Titled “Blood for the Love Slaves,” the story is by Paxton Prayle, likely a psuedonym. It’s about a camp of gorgeous women who have been corralled from around Occupied Europe with the purpose of training them (against their will) to become Nazi saboteurs. The story opens (as do most other men’s mag stories) with the action already in progress, as the women, under the command of Italian beauty Lucia, have turned their newfound commando learnings against their teachers. Prayle opens the story with a lurid tone (one he maintains throughout) as Lucia disarms a Nazi and then tells her fellow captives to “beat his brains out!” And the women – who we learn are clad only in their undergarments – beat the Nazi to death with such hatred that they get the guy’s blood and brains all over them.
From there we get a little backstory on who these women are. Turns out the “captive female saboteur” idea was a late-in-the-war brainflash of Himmler’s, who instantly ordered that beautiful women be rounded up and their families imprisoned; if the women refused to train or go on their commando missions, their families would be killed. Lucia was one of these women and she’s the main protagonist – this men’s mag story is a bit rare in that a woman is the sole protagonist, as usually these stories are told from the male point of view. As the German effort became increasingly hopeless, more soldiers were called away to the front lines, so that eventually there were only a few guards left at this female saboteur compound.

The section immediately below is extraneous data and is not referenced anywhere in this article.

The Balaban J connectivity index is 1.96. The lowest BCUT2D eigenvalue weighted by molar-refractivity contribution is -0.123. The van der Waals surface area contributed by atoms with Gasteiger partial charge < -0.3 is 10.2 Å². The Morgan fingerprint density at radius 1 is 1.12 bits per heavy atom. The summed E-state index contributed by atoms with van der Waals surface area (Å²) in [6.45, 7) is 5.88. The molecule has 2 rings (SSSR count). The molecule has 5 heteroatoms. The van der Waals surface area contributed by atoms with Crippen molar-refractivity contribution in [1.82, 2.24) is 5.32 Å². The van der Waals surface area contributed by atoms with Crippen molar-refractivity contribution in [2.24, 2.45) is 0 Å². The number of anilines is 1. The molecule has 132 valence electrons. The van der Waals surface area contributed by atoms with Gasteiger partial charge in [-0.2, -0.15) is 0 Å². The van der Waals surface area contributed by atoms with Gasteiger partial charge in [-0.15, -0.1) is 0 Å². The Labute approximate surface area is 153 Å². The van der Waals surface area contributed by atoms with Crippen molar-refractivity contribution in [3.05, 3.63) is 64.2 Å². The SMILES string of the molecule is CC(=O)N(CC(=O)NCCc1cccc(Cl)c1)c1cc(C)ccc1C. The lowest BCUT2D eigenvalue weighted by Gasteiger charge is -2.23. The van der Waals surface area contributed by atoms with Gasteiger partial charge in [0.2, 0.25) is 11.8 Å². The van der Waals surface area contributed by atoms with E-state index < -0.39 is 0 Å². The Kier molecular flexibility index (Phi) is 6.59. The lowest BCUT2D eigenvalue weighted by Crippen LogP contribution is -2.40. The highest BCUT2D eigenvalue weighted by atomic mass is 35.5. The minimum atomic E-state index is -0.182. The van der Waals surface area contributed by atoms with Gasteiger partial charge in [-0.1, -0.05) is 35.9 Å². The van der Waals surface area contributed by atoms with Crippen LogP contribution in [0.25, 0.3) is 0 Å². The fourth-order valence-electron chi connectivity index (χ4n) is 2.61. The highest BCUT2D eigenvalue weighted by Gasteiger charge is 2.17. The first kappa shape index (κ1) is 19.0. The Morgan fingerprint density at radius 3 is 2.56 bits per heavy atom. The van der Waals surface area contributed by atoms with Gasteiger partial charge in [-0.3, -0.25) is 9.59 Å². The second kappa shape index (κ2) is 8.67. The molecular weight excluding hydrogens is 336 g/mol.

Lucia then starts off the revolt by killing a guard, and then unites her fellow captives against the remainder. Prayle again delivers some gore, with lots of blood and brains in the action scenes. He also retains the lurid tone by mentioning that the women are mostly naked, the camp commandant having ordered them to strip because “nude women can’t run away,” or something like that. (Just go with it!) After killing all the Nazis (but suffering a few losses of their own), Lucia and the rest of the women set off across Germany, using their commando and saboteur tactics against the Nazis as a sort of roving guerrilla force; we learn that they are so skilled that they’re blowing up bridges just a few hours after their escape!
This ending section is relayed like an article, detailing in summary the destruction wrought by Lucia and team and how they eventually found freedom, fighting their way into Allied territory. The rushed finale is just another indication of how the story would’ve benefited from being expanded into a full-blown novel; personally I’d love to read a pulpy WWII novel about scantily-clad Eurobabes waging savage guerrilla warfare on the Nazis, wouldn’t you? Since Prayle (whoever he was) never wrote such a novel, and it appears no one else did, maybe I’ll just rip off the idea and write my own someday. Oh, and that memorable cover by the way does not illustrate a scene in “Blood for the Love Slaves;” it must illustrate some other story in this issue of All Man, but since I don’t have the actual magazine I’m not sure.